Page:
The Best Way to Fight Stagnation

Stagnation is a feeling you absolutely have to fight. Learn how to do it in this article.
The Best Way to Fight Stagnation
Sergio De Dios González

Reviewed and approved by the psychologist Sergio De Dios González.

Last update: 19 October, 2022

Feeling stagnated is never fun. Stop for a second and imagine you’re at a fork in the road with three potential paths. Although you have a good idea of which is the best one, you do nothing. You spend days, weeks, months, or years like that. You haven’t been able to fight the stagnation that’s holding you back.

Many people have experienced this at some point, some people more than once. It’s a feeling that tends to pop up when you have no goals. All your days are the same gray color, which can lead to intense anxiety. You block yourself and stay rooted to the spot because you don’t know what to do.

Feeling like You’re Swimming through the Muck

Psychologist Judith Duque Camargo wrote an article called “Carl Rogers, Theoretical-Practical Reflections”. In it, she talks about some of her patients who feel stagnated. One of them said that he used to be sure of things, but that now he moves around like a robot, and that his world shrunk to the size of the space around him.

Another patient said: “I’ve given everything to my husband and children. I didn’t want to have children, but I said yes. Now I feel alone, that my life has no meaning, that I’m old and have no opportunities…

A woman sitting on a couch in her home, thinking about how to fight stagnation.

It’s almost like they’re swimming in a pool filled with mud. No matter how hard they try, they just can’t find the way out. That’s what happens when you feel stagnated. You can’t see beyond yourself, as if you’ve lost all hope. That often results from a set of beliefs that weigh you down or fears that keep you from taking the next step.

When your work doesn’t fulfill you or you aren’t doing something you want (such as taking a trip, learning a new language, or becoming independent), your fear and insecurities could make you think “This is just how it is”. But the monotony and boredom that come with not enjoying your daily life can take a high toll.

Some Ways to Fight Stagnation

If you think you’re stagnated and have been for a while (six months is a good reference point), you should try to seek professional help.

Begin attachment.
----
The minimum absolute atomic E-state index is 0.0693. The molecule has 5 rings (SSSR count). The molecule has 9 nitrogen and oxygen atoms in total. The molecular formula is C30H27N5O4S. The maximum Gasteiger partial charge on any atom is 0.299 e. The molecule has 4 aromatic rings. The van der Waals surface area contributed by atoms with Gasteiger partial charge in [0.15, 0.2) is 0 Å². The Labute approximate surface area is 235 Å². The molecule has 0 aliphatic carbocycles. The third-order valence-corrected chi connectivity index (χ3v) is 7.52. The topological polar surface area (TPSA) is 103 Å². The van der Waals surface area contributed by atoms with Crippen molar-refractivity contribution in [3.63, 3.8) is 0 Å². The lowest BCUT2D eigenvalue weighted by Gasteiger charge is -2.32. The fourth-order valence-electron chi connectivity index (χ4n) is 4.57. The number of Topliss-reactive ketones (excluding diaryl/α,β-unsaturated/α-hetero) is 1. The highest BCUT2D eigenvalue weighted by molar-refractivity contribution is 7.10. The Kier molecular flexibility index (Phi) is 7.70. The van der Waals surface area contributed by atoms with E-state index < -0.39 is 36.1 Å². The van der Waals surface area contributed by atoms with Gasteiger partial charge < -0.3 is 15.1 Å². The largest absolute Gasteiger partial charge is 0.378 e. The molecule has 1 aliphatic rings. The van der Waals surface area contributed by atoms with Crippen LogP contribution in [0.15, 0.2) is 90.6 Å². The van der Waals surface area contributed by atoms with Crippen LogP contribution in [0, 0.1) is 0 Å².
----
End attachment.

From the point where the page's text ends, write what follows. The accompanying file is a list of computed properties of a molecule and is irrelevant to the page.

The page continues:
Here are some ways to deal with it if it only manifests occasionally:

  • Take a deep breath. You may not have given yourself the time to think about what you truly want. If you don’t do that, it won’t be easy to make a decision about anything. This is how you get trapped in self-doubt and feel like you’re wearing away.
  • Remember what drove you. You made specific decisions for specific decisions. Routine, lack of motivation, and the bad habits you picked up along the way have made you forget that. Thus, try to remember what drove you. If you’re no longer feeling fulfilled by what you do or have made a change, maybe it’s time to make another.
  • Find your inspiration. Get in touch with people who inspire you, read books, watch documentaries, and get involved in new activities. Inspiration is something you have to go out and find. It’s also one of the best ways to fight stagnation.

When inspiration doesn’t come to me, I go halfway to meet it.”

-Sigmund Freud-

A man sitting in the middle of a wooden plank walkway over a field of bushes, with a lightbulb hanging over his head.

A Visualization Technique

There’s a specific visualization technique some therapists use with patients to help them fight stagnation. Doing it can help you become more aware of where you want to go and figure out what steps to take.

Start by relaxing, taking a deep breath, and closing your eyes. Then, visualize yourself standing in front of a door you’re about to open. Behind the door, you’ll find your future “you”. You can visualize yourself at 60, 70, or 80 years old. It’s up to you.

If you’ve visualized yourself at 70 and you’re currently 25, fill the gaps between those years. Start by visualizing yourself at 30 and jump forward by tens, until you hit 70.

At each stage (30, 40, 50, etc.), you need to ask yourself what you’re doing. Where do you live? Where do you work? Do you have kids? Are you traveling? You should also try to tell whether or not you have a partner, who you’re friends with, and how your relationship is with your family. At the end of the visualization technique, you’ll come to embrace your “70-year-old self”.

This technique will give you an idea of what you want. For example, if you see yourself traveling places or working in a business sector you have no experience in, you can start to make some decisions to help you reach those goals. For example, you can sign up for business workshops or start saving money for your next trip.

A happy woman standing in a field at sunrise, with her arms spread wide towards the horizon.

Taking Action to Fight Stagnation

Although there are many ways to fight stagnation, the single most important one is to take action. Don’t get stuck in your mind, lost in a sea of uncertainty, with no idea where the shore is. Start to take some steps and move towards your goals.

Stagnation can make you miss out on opportunities. Facing your fears and starting to make small changes with the help of a professional therapist will make you feel like you’re moving forward and pulling yourself out of that paralyzing pit of self-doubt.

This text is provided for informational purposes only and does not replace consultation with a professional. If in doubt, consult your specialist.